When someone is injured because of the actions or neglect of someone else in a variety of situations, there is often the potential for a personal injury claim. Personal injury covers a broad range of situations where a party’s negligence or deliberate action causes harm to the mind, body or emotions of a person. There are a wide variety of examples of personal injury. They include:

  • When a customer slips and falls and is injured, because of a spill in a restaurant.
  • When a doctor prescribes the wrong medication to a patient and the patient becomes very ill, missing work for an extended period of time.
  • When a consumer purchases an electric shaver and with normal use get is badly cut on his face by the shaver.
  • When a driver is rear-ended by a truck driver who fell asleep at the wheel of his truck.
  • When a victim is not only mugged but also beaten up by the assailants.
  • When someone trips and falls on a broken sidewalk that has been long neglected by the city.

Each of these scenarios fit under medical malpractice, automobile accidents, slip or trip and fall, defective products, assault or liability and are explanations of situations that can result in someone having the basis for a personal injury lawsuit. Determining personal injury requires meeting a set of criteria that include:

Duty of Care

Duty of care means that every one of us as individuals, companies, and even the government, maintain normal behavior and standards. If we own property or a business, are a doctor or sell products or services, we have an obligation to those we come in contact with to give reasonable care. Someone driving an automobile must drive it safely and a restaurant must not have slippery floors that are likely to cause someone to fall. All of these instances and many other speak to the presumption that one can reasonably have when they come in contact with a person, business or government entity. It must be established in a personal injury case that the defendant has a duty of care obligation to the person injured.

Breach of Duty

For there to be liability by the plaintiff, it must be clearly established that the defendant breached this duty. If there was a spill left on the floor of a restaurant, a driver was driving drunk, or a bus had malfunctioning seatbelts, this creates a breach of duty on behalf of the defendant.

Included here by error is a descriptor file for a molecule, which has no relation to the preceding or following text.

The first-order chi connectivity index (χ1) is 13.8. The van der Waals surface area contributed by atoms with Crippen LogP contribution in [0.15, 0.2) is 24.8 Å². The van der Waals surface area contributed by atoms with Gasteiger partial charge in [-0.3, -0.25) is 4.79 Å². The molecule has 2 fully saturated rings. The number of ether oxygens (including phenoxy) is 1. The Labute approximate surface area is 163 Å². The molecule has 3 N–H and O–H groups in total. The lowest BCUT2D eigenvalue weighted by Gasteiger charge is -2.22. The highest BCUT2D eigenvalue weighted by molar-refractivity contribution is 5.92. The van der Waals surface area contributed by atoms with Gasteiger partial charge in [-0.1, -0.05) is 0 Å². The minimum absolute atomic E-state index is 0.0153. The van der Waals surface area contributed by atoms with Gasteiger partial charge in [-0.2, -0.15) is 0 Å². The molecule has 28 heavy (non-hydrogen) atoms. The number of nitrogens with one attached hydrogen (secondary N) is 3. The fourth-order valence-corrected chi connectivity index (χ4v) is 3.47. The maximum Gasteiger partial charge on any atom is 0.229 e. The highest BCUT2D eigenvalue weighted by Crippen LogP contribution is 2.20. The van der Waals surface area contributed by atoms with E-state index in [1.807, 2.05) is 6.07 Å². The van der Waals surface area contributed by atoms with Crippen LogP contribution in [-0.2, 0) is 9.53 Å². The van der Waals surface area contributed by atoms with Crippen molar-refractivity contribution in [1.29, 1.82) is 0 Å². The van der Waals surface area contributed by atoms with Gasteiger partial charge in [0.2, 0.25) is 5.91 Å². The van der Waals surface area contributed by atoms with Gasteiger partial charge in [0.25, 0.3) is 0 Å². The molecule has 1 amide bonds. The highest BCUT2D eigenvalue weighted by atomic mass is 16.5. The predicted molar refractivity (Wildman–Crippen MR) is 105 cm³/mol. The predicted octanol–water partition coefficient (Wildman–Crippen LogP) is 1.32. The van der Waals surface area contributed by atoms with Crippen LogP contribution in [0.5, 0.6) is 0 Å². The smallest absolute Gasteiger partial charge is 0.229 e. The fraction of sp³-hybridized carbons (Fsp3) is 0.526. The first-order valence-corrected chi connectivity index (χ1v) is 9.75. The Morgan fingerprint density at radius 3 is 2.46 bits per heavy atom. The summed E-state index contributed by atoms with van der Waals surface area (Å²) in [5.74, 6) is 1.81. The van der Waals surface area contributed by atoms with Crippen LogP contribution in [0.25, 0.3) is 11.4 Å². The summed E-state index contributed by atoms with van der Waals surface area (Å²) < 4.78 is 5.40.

Causation

For there to be negligence by the defendant, there must be causation meaning it must be proven that his breach of duty caused the plaintiff to be injured. In a car accident the plaintiff must prove that a driver’s reckless, irresponsible or malicious behavior caused the accident which caused the plaintiff to be injured.

Damages

In a personal injury case, compensatory damages must be able to be calculated and assessed. Some damages like loss of income, medical expenses, pain and suffering, property damage and loss of enjoyment of life suffered by the victim are easy to calculate. Other damages including for pain and suffering and more difficult to calculate and are open to the agreement of the parties in a settlement or to the jury or a judge in the event of a court case. In the event the person or entity causing the personal injury is found to be malicious or that the harm was intentional, there can be punitive damages awarded to the victim.

Personal injury cases are complicated and have many factors that must be full understood and managed in order for a victim to receive the damages he or she may be due. This requires the work of skilled attorneys like the Hansen Law Firm, who have a history of securing fair settlements for their clients. They can work with clients every step of the way and explain the factors listed here in great detail. If you feel you have been a victim of personal injury contact the Hansen Law Firm for a consultation.